Speeding dengue vaccine to the developing world

Fifty million dengue infections are now occurring worldwide each year Copyright: Flickr/Marcos-Teixeira

Send to a friend

The details you provide on this page will not be used to send unsolicited email, and will not be sold to a 3rd party. See privacy policy.

When an effective vaccine for dengue fever finally hits the market, endemic countries in the developing world may be the first to benefit because, unusually, health experts are preparing for roll-out now even though the vaccine will not be ready for several years.

"In the past, when new vaccines were developed, it took years for them to reach people in developing countries on a large scale," says Joachim Hombach, acting head of the WHO’s Initiative for Vaccine Research. "A future dengue vaccine would try to repeat what has been done with vaccines for rotavirus and pneumococcal disease, when the time it took between licensing and introduction of the vaccine in developing countries was massively reduced.

The drug company Sanofi-Pasteur — which has 12 sites, one of which is in France — is trialling a dengue vaccine in Australia and wants the vaccine to go straight to endemic countries.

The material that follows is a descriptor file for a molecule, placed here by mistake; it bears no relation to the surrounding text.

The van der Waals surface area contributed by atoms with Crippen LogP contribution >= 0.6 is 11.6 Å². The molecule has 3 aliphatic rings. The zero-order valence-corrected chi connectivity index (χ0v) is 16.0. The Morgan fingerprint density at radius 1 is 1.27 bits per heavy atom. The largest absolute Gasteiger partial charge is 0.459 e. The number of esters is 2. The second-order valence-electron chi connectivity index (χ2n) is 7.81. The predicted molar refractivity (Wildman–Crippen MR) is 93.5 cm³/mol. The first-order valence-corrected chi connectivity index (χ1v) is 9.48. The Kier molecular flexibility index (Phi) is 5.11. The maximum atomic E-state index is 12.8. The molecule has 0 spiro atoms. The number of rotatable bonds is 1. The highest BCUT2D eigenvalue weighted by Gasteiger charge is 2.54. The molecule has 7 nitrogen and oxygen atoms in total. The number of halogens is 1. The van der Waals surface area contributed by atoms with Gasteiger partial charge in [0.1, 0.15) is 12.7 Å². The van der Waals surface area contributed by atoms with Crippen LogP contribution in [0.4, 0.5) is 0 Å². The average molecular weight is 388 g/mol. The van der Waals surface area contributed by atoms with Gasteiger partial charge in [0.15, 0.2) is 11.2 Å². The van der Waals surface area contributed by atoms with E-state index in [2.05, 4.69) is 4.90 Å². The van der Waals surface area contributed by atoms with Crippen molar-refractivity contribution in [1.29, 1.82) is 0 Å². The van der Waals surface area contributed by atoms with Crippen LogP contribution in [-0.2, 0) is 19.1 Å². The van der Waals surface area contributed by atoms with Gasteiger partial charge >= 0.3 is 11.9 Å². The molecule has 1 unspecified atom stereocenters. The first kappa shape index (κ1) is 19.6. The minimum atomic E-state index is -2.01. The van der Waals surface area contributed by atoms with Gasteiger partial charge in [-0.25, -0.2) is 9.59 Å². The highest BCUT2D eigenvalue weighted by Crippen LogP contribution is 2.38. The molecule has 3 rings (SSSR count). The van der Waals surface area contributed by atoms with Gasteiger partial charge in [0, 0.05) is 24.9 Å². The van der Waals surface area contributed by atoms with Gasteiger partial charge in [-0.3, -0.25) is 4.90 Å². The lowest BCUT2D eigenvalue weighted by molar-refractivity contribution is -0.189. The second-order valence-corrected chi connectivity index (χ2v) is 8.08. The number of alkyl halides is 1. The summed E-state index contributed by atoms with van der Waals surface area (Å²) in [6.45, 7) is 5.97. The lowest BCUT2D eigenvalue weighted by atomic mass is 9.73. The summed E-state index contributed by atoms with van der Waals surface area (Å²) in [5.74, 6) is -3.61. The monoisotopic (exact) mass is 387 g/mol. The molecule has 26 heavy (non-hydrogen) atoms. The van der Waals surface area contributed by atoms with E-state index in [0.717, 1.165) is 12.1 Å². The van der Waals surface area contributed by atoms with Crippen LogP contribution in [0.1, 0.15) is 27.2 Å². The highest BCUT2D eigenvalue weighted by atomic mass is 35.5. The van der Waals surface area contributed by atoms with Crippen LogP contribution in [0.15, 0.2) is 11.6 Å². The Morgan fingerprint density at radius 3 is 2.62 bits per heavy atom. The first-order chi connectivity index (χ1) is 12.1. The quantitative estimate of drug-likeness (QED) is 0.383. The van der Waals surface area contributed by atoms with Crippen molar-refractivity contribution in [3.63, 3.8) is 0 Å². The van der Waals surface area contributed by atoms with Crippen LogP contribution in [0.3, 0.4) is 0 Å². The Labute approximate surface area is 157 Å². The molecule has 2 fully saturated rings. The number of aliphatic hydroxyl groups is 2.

"The goal is to make the dengue vaccine available as early as 2015," Michael Watson, vice president of global immunisation policy at Sanofi-Pasteur, tells the Bulletin of the World Health Organisation.  "The time between now and when the vaccine will be available is actually very, very short and there is an awful lot to do."

"We cannot wait for the vaccine to be available, we have to do work now," says Luiz Jacintho da Silva, director of the Dengue Vaccine Initiative, a consortium of four organisations.

Top of the list are the needs for improved disease surveillance and for the epidemiological data that Sanofi-Pasteur and its partners need to make decisions on who should receive the vaccine first.

"Available epidemiological data, with few exceptions, are inadequate," says da Silva. "They are barely sufficient to make educated guesses on vaccination policies."

There are also regulatory issues, which vary from country to country, to deal with, as well as the financial constraints on low-income countries.

Once the vaccine is available demand is likely to be high. But it is likely to be scrutinised for its cost-efficacy — although the disease causes an economic burden, it is not as deadly as malaria and HIV/AIDS, which means the public health community ranks it lower in terms of importance.

The estimated incidence of the disease has increased 30-fold over the past 50 years with 50 million dengue infections now occurring worldwide each year.

Link to full article in the Bulletin of the WHO